Hank Silverberg, wtop.com
FAIRFAX – Despite a key vote in support of the Dulles Rail extension, the question of how much commuters will pay for tolls and whether anyone will ever be able to ride a train to Dulles International Airport remains up in the air.
The Fairfax County Board of Supervisors has reaffirmed the county’s participation in the second phase of the expansion, possibly up to $498 million. But disputes in both the Virginia General Assembly and Loudoun County remain roadblocks.
The state budget, which could be voted on next week, contains $150 million for Metro, but not the $300 million in additional funds Democrats proposed. Loudoun County supervisors remain uncommitted to both the price tag and a provision that includes incentives to contractors who use union labor for construction.
Funds from Fairfax County will be used to build the Route 28 Metro Station and parking at two of the facilities on the Silver Line.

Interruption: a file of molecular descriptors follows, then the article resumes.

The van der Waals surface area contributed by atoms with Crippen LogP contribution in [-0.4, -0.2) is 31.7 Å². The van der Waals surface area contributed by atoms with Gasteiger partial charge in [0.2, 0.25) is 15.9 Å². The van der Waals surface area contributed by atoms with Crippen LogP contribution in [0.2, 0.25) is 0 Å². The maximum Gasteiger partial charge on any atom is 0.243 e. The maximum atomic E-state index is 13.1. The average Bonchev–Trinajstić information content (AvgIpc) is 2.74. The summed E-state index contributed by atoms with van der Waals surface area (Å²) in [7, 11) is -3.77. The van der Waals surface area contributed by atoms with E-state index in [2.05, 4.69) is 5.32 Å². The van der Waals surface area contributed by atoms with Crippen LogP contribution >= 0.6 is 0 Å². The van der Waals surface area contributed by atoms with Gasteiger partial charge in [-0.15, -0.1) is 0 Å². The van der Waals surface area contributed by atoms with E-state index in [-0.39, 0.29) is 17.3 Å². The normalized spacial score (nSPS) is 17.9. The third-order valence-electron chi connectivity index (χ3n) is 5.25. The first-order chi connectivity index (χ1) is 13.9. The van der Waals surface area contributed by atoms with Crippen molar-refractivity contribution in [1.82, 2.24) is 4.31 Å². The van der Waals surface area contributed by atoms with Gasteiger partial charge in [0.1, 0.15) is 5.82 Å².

How much the governments contribute to the $2.7 billion second phase of the Silver Line has a direct impact on what commuters would pay on the Dulles Toll Road.
Tolls are already expected to double to $4.50 one way next year, but could go up even more depending on the financing agreement.
Some think toll mitigation should come from the state government.
“The state ought to put in money to buy down the tolls,” says Supervisor Jeff McKay. “They do it for every other project. They did it for the HOT project on the Beltway.”
The first phase of the rail expansion to Whiele Avenue is expected to be completed in 2013.
The second phase is supposed to take the rail line to Dulles airport and beyond into Loudoun County.
Supervisors say toll mitigation must come from other sources and they are asking their legislative delegation to push harder to restore the proposed $300 million for that in the state budget.
The General Assembly is in a special session, with budget questions the only outstanding item. Gov. Bob McDonnell has indicated he will not support additional money for the Metro expansion.
Supervisor Chairman Sharon Bulova calls that shortsighted.
“Development opportunities that will result from this project are enourmous, and one of the biggest beneficiaries will be the state,” she says.
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